Don’t look now, but your life, or that of a loved one, just may be saved by a cockroach in the event of a natural disaster or a similar “act of God.”
How is this even possible? How can an otherwise disgusting creature serve as a lifeline? A team of researchers from North Carolina State University claims to have turned cockroaches into “cyborgs” or “biobots“ that would make their way into small, confined spaces, and detect sounds during rescue and relief missions. These bugs will be kept within these tight spaces by means of an “invisible fence,” and will come with their own backpacks, which contain a small, singular microphone for simple sound detection, or multiple 3D microphones that could actually pick up where the sounds had originated from.
This may sound like a neat new advance in the world of science and tech, but the concept of robotic roaches isn’t completely new, and it hasn’t exactly been popular with some people. In 2013, People for the Ethical Treatment of Animals (PETA) had complained about Backyard Brains’ RoboRoach educational toy, saying that children will not want to “learn anything about neurological diseases” or “be interested in studying it in the future based on mutilating a cockroach” But this just might be a more practical application of cyborg roaches, as it takes advantage of a cockroach’s durability, combined with modern technology, to help in search-and-rescue efforts.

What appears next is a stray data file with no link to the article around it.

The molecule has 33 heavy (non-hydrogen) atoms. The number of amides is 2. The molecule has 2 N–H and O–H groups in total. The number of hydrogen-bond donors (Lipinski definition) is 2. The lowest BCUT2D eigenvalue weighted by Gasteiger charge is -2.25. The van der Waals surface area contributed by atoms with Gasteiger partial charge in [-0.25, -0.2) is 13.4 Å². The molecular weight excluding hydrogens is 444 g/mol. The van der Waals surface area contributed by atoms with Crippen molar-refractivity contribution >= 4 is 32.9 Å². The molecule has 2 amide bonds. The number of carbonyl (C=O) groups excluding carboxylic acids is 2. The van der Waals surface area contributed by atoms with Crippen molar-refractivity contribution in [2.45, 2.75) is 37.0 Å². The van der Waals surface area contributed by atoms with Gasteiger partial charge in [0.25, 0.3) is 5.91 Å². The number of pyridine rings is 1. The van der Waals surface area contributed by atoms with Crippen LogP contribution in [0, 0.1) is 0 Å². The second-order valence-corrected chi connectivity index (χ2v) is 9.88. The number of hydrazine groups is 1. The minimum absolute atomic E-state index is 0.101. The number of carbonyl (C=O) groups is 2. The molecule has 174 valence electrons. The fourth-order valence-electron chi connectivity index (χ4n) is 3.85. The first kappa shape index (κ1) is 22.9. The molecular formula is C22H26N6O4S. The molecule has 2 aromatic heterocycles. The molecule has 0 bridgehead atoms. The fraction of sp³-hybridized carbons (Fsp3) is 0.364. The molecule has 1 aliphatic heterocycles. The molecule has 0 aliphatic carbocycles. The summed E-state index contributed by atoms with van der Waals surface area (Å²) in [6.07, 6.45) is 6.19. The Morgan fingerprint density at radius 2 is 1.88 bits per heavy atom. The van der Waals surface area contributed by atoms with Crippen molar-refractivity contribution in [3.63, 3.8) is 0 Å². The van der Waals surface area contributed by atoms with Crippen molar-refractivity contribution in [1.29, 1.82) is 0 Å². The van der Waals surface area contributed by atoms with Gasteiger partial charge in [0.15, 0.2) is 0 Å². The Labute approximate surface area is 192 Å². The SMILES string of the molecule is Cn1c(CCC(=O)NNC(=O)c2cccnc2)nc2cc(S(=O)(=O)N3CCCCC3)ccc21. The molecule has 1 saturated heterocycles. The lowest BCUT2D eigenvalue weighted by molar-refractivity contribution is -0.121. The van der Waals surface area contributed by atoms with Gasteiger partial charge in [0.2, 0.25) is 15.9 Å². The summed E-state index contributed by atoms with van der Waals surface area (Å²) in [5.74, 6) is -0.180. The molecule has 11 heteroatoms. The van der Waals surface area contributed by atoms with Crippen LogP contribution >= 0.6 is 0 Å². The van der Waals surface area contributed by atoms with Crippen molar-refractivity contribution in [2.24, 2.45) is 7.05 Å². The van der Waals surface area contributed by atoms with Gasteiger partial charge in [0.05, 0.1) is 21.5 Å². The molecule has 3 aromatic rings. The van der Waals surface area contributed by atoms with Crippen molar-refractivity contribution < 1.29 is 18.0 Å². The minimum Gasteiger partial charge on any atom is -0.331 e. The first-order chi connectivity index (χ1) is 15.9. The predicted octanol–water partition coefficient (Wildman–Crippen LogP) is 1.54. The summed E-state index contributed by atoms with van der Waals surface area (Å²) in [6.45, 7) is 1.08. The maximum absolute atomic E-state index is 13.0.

“The goal is to use the biobots with high-resolution microphones to differentiate between sounds that matter—like people calling for help—from sounds that don’t matter—like a leaking pipe,” said study co-author Dr. Alper Bozkurt. “Once we’ve identified sounds that matter, we can use the biobots equipped with microphone arrays to zero in on where those sounds are coming from.”
A video of these cyborg cockroaches or “biobots” can be found here, if you’re curious to see how the technology works.